Proctor Pioneer – The American West Generations is a family history project that documents the George William Proctor family settling from New England to the western United States. His descendants became blacksmiths, cattle ranchers, farmers and influential voices across California and Arizona. Their story of surviving the wild west can match any Hollywood western.
George William Proctor was born May 5, 1823 in Providence, RI to William Proctor and Betsy Thompson. He was raised and educated in Andover, NH. He became a blacksmith like his father and his father before him.
He married Elvira E. Cooper and had two children; daughter Elvira E and son George E. Elvira (mother) died in 1848, a month after giving birth to George E. GWP later married Lucinda T. Norris and made the big move West in 1858 for West Point, CA. They set sail for the Isthmus of Darien (Panama), crossed over by land and set off to California on another boat. He had six children with Lucinda.
The first few years in California, GWP moved around a bit. From West Point to Pine Grove where he fenced a 100 acres, had an orchard and built a black smith shop. In 1861 he moved to Elliott (south of Sacramento) and again had land to farm and built a shop. He sold the place in Elliott and moved to Cambria in 1861, where he stayed for about 20 years. He was an integral part in building Cambria and the Cambria Historical Society has a wealth of information. Some of GWP and Lucinda’s property (Allen/Porte House and Taylor House) is part of the walking tour. He built the Proctor House hotel, the first three story building in all of San Luis Obispo County. The hotel and all of the business district burned in 1889. GWP and Lucinda were financially ruined.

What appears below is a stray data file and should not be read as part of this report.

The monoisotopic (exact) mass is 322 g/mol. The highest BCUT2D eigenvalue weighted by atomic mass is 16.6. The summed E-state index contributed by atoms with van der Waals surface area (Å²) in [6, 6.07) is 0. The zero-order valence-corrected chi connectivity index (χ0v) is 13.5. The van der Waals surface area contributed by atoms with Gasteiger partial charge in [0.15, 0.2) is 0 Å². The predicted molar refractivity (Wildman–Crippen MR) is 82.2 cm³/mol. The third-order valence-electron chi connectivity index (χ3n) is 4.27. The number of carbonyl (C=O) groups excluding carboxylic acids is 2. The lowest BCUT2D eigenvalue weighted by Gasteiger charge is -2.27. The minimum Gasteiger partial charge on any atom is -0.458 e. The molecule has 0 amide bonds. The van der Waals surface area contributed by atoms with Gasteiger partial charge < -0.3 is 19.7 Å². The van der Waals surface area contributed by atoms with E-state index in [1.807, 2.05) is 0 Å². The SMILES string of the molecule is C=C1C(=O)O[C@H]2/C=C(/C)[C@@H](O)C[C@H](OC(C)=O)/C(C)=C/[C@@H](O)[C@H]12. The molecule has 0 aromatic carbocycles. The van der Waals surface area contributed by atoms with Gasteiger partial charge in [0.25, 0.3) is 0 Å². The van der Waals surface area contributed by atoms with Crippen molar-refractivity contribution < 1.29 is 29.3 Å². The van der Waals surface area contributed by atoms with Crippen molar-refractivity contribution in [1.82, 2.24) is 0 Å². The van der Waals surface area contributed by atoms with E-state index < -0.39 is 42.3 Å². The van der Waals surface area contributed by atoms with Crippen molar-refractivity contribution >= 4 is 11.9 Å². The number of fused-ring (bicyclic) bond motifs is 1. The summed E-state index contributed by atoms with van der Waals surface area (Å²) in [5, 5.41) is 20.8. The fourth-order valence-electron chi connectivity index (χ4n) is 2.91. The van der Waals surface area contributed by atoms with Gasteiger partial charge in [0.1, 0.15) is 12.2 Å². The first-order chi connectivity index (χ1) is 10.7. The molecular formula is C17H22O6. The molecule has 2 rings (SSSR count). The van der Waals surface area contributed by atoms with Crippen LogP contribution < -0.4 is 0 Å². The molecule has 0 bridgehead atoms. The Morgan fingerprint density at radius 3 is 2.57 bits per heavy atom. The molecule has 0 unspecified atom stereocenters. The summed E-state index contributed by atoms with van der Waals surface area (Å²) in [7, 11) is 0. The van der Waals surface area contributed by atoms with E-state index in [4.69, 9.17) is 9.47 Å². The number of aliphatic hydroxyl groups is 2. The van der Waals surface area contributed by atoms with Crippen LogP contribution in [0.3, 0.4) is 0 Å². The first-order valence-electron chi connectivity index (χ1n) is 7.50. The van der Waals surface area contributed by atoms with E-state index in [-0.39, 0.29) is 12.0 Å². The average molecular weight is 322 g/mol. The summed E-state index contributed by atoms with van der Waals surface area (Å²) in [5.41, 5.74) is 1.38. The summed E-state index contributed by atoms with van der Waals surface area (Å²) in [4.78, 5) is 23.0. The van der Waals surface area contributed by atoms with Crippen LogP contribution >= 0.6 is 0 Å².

After Cambria they moved to Paso Robles but age and health were catching up. Lucinda died in July 1900. GWP was partially blind in one eye and deaf in one ear. He became involved with a women who later had a court battle with his children. GWP moved once again, this time to San Francisco. He was killed by a cable car in 1904 and is buried in Paso Robles, CA.
George Edgar Proctor ran his father’s blacksmith shop in the San Miguel, CA area. He married and had two children. In April of 1890 he received a U.S. land patent.
Frank Louis Proctor moved to Arizona in 1876. He purchased land in Pima County beginning in 1884 and later purchased land in Graham County in 1890. He married and had one daughter. He was appointed Pima County Deputy Sheriff and later as under sheriff by Sheriff M.F. Shaw. He went to Cananea, Mexico about 1900 and prospered there from providing the meat for the mining camp. After suffering a paralytic stroke he moved to Los Angeles, bought a home in Hollywood and later bought an extensive walnut grove at El Monte. [Expanded profile]
John William Proctor also stayed in California and later worked at the Diamond Match Company. He married and had five children. In February 1890 he received a U.S. land patent.
Charles Anthony Proctor moved to Arizona with Frank in 1876. He worked around the Madera Canyon area and built the old little rock house. He married and had six children. He also had a store in Quijotoa, AZ and sold meat to the miners. The mines there were active about 1883-1885. CAP bought the Sopori Ranch in 1898. He lived at La Tesota and Box Canyon Ranch, then later at Sopori Ranch. He was a guard at Yuma Prison from July 1901 to March 1903. He died mysteriously on the Sopori Ranch in 1913. [Expanded profile]
Henry A Proctor moved to Arizona in 1884. He received a U.S. land patent in May of 1891. He purchased property in Pima County in 1905, 1908 and 1910. After 1910 he lived North of the Rillito river in the Tortalita mountains and west of Santa Catalinas. In 1916, there was a fire at the barn on the ranch at Rillito. It was deemed arson. In 1923 he was a plaintiff in a water rights lawsuit against Pima Farms Company. He moved to California after the trial. [Expanded profile]
All of GWP daughters stayed in California. Elvira E Proctor remained near Cambria and married Stephen Davis. They had five children. Alice Isabelle Proctor resided mostly by the Bay area. She had four children with her first husband Frank B Ward. Alma Vienna Proctor married Walter Overton and had seven children. In 1890 she received a U.S. land patent.